If you listen close enough, even in the stillness of the morning, you can hear the old thunderclaps of joy that have so often spilled from this beautiful place, which is poured on the Hempstead Turnpike, beating the constant roar of the Cross Island Parkway.
Listen close enough and it’s June 6, 2015, and there are thousands of people jumping out of their tribune seats, joining a horse named American Pharoah as he tossed the last furlongs forever, people running with him, laughing, crying and Screaming. suddenly.
Keep it up, keep listening, and it’s June 9, 1973, and Big Red, Clerk, is extending his lead over Twice to Prince – 10 lengths, 20, 25 – and Ron Turcotte is once again looking back on the field , 31 lengths behind at the end.
Listen carefully – it’s a wonderful sunny afternoon ripped from any of the 52 springs and summers dating back to 1968, when this new iteration of Belmont Park opened its doors. Listen: You can hear regulars and rail birds, maybe 5,000 of them, maybe less, many of them willing to annoying 20 to 1 house, their pleas ringing across the street at the Belmont Deli and Grill, where the day wins and losses are shared with a sandwich and a steaming cup of coffee.
Too often we forget this gem in our midst, Belmont Park, where the champions of the sport have earned their crowns, where their best craftsmen wield their craft, where these tribunes have known all the ups and downs that the sport of kings can bring about. . . It is a magnificent old race track, a wonderful sports park that is equal to its cousins in The Bronx (Yankee Stadium) and Manhattan (Madison Square Garden).
So it’s right that when live sports return to New York for the first time in 80 days on Wednesday, they do so here in Belmont Park, where the skeleton of a hockey arena expands every day, obscuring the old view that I could steal. from the road.
When we said goodbye to sports, that was also on a race track, at Aqueduct, in Ozone Park, where at 5:43 p.m. On the afternoon of Sunday, March 15, a 3-year-old boy named Gandy Dancing, with Manuel Franco on top, won the ninth race of the day, a $ 60,000 maiden special weight race, paying $ 7.60, $ 5.10 and $ 4.40. . The NBA was already gone. So I had the NHL. And four days later, the rest of the Aqueduct meeting would also.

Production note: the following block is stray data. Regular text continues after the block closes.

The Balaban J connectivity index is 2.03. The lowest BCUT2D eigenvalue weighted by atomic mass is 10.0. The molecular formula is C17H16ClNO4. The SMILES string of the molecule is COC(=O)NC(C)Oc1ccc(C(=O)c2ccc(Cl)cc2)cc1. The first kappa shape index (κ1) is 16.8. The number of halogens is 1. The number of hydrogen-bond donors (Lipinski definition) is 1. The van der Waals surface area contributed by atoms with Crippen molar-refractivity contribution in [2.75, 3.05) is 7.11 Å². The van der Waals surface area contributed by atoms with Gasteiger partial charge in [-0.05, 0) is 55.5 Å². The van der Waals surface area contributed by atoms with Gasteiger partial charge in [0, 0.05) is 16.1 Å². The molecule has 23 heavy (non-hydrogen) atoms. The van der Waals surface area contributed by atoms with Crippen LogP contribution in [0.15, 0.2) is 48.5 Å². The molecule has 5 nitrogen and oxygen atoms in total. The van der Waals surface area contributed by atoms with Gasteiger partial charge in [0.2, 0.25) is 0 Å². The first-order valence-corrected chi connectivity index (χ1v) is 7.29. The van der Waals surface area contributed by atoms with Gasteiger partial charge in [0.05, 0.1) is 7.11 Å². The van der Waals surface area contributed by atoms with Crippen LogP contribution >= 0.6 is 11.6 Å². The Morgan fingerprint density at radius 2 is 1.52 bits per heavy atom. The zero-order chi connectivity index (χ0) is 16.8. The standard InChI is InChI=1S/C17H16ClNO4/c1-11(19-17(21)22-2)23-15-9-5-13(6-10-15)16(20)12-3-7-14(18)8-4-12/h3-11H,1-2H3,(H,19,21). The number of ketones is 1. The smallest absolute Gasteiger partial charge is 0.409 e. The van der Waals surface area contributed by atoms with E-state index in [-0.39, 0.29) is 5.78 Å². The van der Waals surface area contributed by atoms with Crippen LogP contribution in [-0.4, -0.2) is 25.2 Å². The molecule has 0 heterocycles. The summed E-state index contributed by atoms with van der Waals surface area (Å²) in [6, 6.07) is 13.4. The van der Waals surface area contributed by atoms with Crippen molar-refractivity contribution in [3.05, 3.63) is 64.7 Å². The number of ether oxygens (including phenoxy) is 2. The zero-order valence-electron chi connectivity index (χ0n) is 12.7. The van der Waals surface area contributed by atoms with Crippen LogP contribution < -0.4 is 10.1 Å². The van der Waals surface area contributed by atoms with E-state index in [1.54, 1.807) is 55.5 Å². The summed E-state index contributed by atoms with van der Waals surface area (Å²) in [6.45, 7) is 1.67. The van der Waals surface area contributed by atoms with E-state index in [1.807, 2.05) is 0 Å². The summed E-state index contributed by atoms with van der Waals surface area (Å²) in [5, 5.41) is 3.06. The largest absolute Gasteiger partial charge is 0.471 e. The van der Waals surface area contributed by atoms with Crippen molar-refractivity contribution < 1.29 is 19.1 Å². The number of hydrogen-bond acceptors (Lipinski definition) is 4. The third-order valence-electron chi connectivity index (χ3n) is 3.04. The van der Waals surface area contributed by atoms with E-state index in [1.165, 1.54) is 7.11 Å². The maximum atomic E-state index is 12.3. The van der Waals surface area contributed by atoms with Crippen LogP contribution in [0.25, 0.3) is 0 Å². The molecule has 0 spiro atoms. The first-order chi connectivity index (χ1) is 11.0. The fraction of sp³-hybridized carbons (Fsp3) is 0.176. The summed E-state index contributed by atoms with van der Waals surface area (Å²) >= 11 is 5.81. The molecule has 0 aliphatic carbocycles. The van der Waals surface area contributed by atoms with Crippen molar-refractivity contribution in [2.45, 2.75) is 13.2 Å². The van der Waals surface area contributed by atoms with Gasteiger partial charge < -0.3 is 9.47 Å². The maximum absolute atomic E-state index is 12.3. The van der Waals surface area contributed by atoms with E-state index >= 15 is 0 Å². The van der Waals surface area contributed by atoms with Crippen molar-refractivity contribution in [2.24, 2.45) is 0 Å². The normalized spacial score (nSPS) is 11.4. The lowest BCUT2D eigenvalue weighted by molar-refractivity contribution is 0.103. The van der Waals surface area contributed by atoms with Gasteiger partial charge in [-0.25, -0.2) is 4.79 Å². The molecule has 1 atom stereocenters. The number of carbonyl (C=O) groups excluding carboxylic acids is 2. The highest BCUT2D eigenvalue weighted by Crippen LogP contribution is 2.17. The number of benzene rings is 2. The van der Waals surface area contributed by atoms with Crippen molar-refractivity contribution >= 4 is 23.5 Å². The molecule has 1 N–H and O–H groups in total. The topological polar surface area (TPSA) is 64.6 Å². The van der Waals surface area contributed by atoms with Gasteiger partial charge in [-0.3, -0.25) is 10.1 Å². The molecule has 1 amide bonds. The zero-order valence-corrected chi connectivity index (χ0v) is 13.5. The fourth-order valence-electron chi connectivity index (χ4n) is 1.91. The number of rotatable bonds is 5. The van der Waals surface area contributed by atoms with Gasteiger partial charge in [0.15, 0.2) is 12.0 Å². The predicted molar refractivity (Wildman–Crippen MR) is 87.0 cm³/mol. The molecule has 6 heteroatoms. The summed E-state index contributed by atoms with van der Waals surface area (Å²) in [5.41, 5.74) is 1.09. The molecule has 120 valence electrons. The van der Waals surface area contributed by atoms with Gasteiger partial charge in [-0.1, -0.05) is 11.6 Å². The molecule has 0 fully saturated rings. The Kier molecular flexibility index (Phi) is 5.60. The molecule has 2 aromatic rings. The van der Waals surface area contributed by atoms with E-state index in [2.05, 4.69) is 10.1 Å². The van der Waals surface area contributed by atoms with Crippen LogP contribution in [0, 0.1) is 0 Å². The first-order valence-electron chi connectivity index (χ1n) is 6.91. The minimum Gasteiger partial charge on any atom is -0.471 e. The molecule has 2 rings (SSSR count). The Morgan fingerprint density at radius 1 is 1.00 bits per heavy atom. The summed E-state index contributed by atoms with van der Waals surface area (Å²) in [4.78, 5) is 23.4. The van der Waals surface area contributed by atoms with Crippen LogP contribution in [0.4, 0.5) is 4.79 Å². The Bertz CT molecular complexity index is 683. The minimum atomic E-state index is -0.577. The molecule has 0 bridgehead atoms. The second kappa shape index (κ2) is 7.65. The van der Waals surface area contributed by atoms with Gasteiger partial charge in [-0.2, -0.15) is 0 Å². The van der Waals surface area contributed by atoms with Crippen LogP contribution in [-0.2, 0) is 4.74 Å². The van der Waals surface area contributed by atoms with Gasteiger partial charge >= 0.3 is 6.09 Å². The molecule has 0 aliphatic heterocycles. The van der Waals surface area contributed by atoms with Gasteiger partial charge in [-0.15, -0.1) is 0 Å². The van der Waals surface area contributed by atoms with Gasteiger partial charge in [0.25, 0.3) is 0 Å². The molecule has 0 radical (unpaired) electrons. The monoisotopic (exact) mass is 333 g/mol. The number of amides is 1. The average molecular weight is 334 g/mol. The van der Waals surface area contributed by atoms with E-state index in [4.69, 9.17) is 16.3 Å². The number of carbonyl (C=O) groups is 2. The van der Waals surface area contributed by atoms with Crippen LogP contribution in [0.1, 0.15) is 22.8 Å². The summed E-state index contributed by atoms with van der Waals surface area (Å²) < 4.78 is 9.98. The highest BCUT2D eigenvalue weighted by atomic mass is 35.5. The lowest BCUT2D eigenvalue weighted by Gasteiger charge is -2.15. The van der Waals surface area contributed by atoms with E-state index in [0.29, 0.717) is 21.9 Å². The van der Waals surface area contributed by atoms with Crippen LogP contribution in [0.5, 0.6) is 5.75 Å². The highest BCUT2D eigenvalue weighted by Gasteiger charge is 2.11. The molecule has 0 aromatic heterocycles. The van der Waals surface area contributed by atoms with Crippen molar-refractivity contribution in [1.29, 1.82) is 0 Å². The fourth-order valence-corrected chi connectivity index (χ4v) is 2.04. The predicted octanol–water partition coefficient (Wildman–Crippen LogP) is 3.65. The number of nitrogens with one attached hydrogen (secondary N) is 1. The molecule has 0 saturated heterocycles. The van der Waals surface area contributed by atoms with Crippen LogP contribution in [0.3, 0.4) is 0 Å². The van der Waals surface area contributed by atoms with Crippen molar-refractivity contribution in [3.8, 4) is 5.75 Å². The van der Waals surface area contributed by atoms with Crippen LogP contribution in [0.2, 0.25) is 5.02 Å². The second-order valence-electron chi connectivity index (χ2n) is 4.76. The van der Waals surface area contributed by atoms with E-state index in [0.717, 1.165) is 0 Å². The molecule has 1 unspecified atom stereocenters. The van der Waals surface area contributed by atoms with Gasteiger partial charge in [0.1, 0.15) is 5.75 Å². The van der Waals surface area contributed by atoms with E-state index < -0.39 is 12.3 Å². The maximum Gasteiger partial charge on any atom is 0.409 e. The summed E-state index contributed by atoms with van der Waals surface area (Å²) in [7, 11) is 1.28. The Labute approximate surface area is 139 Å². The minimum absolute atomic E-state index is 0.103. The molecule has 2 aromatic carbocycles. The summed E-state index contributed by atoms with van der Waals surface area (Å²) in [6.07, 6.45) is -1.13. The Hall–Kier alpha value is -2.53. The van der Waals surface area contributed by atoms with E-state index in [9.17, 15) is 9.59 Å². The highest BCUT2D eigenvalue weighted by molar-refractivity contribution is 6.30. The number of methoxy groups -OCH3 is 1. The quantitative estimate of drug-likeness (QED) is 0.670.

Wednesday at Belmont, there will be no fans. But at 1:14 p.m. More or less, a collection of 11 3-year-olds will gather at the door for a $ 28,000 maiden claim race. Vero Sun is your favorite, with 5 to 2. Wisecrack and Carnegie Song can be obtained from 50 to 1. At 1:15 they will leave.
And so do we.
“I really can’t thank the whole community at the back for putting up with and caring for these horses,” says Philip Antonacci. “They are the true heroes in our industry.”
Antonacci is the Connecticut-based Lindy Farm blood pool manager for his family, and will have a 2-year-old son in the third race of the day: an inaugural race, five stadiums on land, which is sure to draw the biggest Attention.
A year ago, he bought the son of Malibu Moon and Tashzara for $ 175,000 at the Keeneland yearlong auction. In early March, Antonacci applied to The Jockey Club seeking to give his horse a name that would honor his family’s Italian-American heritage and that of an old Brooklyn neighbor who used to belong to the same parish as his grandparents.
And to his great delight, “Fauci” was approved. He leaves as a 4-5 favorite, with Tyler Gaffalione in the saddle.
“It would be appropriate if Fauci won, to close the whole thing down,” said Antonacci.
Still, just knowing that there will be activity again, with the dust kicked up along Big Sandy, provides a small slice of familiarity at a time when it’s so sparse.
“It has been tough for everyone, especially the rear workers,” said Antonacci, “and COVID had its last impact on a couple of workers.” It was a difficult time for all of us and we are very happy to go to the other side. “
On Wednesday you’ll be quiet inside this great old showplace, quieter on the Hempstead Turnpike, except for the hum of cranes and trucks. But a small breath of life returns to our city, a brief breath of routine, after the 1:15 hour. It is a good first gallop.